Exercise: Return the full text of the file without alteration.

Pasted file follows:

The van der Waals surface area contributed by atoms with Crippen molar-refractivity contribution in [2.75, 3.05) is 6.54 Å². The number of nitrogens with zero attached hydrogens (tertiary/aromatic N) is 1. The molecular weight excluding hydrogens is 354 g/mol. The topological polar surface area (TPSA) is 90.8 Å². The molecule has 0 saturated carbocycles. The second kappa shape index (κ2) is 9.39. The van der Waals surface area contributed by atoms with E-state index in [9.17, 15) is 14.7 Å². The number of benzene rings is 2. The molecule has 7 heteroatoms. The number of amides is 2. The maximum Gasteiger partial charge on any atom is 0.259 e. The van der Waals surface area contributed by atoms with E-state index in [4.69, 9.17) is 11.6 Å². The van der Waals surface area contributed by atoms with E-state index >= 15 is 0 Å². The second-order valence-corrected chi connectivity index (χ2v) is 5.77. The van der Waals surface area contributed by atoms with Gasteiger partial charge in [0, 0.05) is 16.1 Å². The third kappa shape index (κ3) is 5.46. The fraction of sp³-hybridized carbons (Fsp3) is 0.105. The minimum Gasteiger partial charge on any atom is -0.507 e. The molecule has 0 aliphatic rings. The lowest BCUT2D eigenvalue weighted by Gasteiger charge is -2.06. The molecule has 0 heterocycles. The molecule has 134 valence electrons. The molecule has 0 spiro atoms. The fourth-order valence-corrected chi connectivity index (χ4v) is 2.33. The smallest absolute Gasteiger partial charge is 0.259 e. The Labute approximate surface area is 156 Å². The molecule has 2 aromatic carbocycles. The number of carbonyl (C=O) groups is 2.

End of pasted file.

The van der Waals surface area contributed by atoms with Crippen molar-refractivity contribution in [2.75, 3.05) is 6.54 Å². The number of nitrogens with zero attached hydrogens (tertiary/aromatic N) is 1. The molecular weight excluding hydrogens is 354 g/mol. The topological polar surface area (TPSA) is 90.8 Å². The molecule has 0 saturated carbocycles. The second kappa shape index (κ2) is 9.39. The van der Waals surface area contributed by atoms with E-state index in [9.17, 15) is 14.7 Å². The number of benzene rings is 2. The molecule has 7 heteroatoms. The number of amides is 2. The maximum Gasteiger partial charge on any atom is 0.259 e. The van der Waals surface area contributed by atoms with E-state index in [4.69, 9.17) is 11.6 Å². The van der Waals surface area contributed by atoms with E-state index >= 15 is 0 Å². The second-order valence-corrected chi connectivity index (χ2v) is 5.77. The van der Waals surface area contributed by atoms with Gasteiger partial charge in [0, 0.05) is 16.1 Å². The third kappa shape index (κ3) is 5.46. The fraction of sp³-hybridized carbons (Fsp3) is 0.105. The minimum Gasteiger partial charge on any atom is -0.507 e. The molecule has 0 aliphatic rings. The lowest BCUT2D eigenvalue weighted by Gasteiger charge is -2.06. The molecule has 0 heterocycles. The molecule has 134 valence electrons. The molecule has 0 spiro atoms. The fourth-order valence-corrected chi connectivity index (χ4v) is 2.33. The smallest absolute Gasteiger partial charge is 0.259 e. The Labute approximate surface area is 156 Å². The molecule has 2 aromatic carbocycles. The number of carbonyl (C=O) groups is 2.